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EU Regulation 2016/679, generally known as the General Data Protection Regulation (GDPR), can be found at eur-lex.europa.eu. As an EU Regulation, it had direct effect in the UK from the day it came into force (25 May 2018). The Data Protection Act 2018, according to the ICO, is meant to be read side by side with GDPR. The ICO notes that the GDPR gives Member States limited opportunities to make provisions for how it applies in their particular country. One element of the DPA 2018 is providing these details. Parts of the new Act cover the ICO and its duties, functions and powers plus the enforcement provisions required to implement the GDPR. It also transposes the provisions of the EU Law Enforcement Directive into national law setting out the requirements for the processing of personal data for criminal “law enforcement purposes”.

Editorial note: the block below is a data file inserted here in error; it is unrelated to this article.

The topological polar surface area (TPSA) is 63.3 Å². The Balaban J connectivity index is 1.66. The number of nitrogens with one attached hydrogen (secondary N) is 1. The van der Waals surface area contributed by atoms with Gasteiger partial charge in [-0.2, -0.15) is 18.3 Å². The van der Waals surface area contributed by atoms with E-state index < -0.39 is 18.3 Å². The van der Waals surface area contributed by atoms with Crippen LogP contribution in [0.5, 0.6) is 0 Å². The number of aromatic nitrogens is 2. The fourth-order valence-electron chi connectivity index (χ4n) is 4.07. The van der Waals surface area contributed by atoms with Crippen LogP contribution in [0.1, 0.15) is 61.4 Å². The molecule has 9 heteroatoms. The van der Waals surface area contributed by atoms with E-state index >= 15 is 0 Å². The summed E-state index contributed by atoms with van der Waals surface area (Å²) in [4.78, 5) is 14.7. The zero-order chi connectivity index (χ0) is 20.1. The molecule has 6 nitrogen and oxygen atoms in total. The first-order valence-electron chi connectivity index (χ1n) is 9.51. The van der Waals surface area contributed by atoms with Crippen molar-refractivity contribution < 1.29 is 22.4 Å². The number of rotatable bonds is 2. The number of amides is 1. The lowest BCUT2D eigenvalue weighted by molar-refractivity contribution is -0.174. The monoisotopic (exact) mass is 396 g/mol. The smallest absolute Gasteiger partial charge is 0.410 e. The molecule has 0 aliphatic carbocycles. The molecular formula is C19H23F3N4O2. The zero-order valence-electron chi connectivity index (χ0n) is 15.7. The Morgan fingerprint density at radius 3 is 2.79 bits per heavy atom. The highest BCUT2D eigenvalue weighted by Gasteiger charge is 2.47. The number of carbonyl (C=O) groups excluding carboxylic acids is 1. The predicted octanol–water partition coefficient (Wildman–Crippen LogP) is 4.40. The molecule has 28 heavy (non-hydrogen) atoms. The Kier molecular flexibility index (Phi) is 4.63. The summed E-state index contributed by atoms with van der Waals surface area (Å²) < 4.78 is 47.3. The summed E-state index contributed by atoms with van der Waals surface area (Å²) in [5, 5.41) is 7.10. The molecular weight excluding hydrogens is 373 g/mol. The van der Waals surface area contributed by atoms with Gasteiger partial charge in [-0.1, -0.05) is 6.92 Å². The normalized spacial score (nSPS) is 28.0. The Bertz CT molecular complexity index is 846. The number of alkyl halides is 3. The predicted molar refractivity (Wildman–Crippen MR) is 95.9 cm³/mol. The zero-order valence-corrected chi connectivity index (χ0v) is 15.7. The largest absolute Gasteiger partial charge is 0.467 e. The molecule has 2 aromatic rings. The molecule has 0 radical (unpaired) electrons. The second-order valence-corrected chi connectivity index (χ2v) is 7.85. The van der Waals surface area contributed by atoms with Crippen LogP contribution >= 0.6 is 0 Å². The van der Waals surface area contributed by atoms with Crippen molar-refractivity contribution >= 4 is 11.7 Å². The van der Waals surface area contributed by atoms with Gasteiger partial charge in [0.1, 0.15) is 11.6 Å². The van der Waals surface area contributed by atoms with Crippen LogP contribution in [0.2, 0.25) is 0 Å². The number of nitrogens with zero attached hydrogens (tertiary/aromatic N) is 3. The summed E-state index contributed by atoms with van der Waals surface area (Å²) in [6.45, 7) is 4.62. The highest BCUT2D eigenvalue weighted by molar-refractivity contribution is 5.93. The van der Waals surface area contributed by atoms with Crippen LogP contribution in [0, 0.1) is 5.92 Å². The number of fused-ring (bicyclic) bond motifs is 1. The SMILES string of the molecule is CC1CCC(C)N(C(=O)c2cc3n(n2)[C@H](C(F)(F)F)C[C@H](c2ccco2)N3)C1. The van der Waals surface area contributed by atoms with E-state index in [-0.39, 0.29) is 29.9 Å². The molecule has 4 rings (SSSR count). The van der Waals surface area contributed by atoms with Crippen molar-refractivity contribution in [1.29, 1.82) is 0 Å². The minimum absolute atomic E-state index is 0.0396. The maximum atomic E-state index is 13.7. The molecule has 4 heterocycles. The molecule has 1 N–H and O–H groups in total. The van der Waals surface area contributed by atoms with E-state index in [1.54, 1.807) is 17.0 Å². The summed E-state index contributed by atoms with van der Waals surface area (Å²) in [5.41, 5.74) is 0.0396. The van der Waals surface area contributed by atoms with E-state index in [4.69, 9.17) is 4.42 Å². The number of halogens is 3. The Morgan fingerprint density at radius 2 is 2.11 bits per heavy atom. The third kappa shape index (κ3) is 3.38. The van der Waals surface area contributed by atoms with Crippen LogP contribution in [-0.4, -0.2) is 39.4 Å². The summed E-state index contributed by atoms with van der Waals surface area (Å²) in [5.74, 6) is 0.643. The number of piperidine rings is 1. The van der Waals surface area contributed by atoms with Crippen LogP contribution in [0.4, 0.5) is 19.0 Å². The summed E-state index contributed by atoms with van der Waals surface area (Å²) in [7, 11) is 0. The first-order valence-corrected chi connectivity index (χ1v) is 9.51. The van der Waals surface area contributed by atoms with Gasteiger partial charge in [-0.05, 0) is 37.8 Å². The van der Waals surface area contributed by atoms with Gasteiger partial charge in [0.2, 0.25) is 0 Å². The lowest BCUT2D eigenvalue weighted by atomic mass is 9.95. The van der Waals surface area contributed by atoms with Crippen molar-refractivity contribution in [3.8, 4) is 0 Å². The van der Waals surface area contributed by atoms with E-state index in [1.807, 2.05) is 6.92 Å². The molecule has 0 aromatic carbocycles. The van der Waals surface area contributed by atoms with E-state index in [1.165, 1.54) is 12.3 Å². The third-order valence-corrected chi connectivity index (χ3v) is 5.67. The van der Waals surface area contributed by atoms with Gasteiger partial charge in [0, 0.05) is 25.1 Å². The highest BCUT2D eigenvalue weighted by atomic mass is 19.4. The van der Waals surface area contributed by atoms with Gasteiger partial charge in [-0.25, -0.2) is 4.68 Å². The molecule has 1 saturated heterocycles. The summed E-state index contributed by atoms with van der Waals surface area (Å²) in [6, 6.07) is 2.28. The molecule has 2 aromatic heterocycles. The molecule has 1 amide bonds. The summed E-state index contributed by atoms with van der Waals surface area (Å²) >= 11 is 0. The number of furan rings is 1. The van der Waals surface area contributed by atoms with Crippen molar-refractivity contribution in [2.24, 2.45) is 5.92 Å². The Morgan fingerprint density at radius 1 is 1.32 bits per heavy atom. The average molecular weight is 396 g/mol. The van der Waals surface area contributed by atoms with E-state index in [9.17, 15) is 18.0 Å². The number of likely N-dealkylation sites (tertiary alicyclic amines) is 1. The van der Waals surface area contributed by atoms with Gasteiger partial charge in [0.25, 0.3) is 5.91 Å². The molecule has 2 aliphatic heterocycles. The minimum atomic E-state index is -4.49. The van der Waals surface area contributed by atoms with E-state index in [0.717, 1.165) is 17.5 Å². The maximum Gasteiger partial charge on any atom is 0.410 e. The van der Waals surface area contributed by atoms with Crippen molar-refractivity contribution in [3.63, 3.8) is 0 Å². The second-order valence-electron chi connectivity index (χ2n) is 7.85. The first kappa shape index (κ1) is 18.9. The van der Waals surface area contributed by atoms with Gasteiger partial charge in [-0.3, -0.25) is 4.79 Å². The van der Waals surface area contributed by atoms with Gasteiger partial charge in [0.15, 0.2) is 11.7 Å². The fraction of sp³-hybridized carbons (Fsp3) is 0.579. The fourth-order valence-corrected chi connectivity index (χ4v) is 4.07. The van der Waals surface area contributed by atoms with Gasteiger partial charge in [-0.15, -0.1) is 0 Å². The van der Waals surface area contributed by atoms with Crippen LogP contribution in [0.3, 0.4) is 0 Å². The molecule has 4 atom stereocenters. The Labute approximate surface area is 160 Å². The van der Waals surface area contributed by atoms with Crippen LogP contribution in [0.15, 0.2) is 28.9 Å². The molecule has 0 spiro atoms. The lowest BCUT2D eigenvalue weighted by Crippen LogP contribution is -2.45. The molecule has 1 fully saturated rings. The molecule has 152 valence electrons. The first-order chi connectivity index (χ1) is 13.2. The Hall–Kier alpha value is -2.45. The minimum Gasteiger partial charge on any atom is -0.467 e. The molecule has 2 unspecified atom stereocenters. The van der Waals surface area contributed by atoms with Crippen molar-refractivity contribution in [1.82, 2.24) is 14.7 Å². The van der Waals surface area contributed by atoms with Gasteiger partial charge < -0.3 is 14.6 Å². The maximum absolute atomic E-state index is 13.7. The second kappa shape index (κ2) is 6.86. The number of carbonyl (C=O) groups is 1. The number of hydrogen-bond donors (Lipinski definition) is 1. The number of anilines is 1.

GDPR controls how personal information is used by organisations, businesses or the Government and it is designed to make sure that people’s personal information is protected — no matter where it is sent, processed or stored, even outside the EU.
The ICO noted that organisations in the UK which had complied with the requirements of the Data Protection Act 1998 (DPA) would be in a good position to meet their obligations under GDPR. However, as this topic makes clear, there are several new elements and significant enhancements which require a more coherent and focused approach to data protection.
In the Data Protection, Privacy and Electronic Communications (Amendments etc) (EU Exit) Regulations 2019 (SI 2019/419), the UK Government confirmed that, following the decision to leave the EU, the “UK GDPR” means Regulation (EU) 2016/679 on the protection of natural persons with regard to the processing of personal data and on the free movement of such data (the General Data Protection Regulation), as amended by SI 2019/214.
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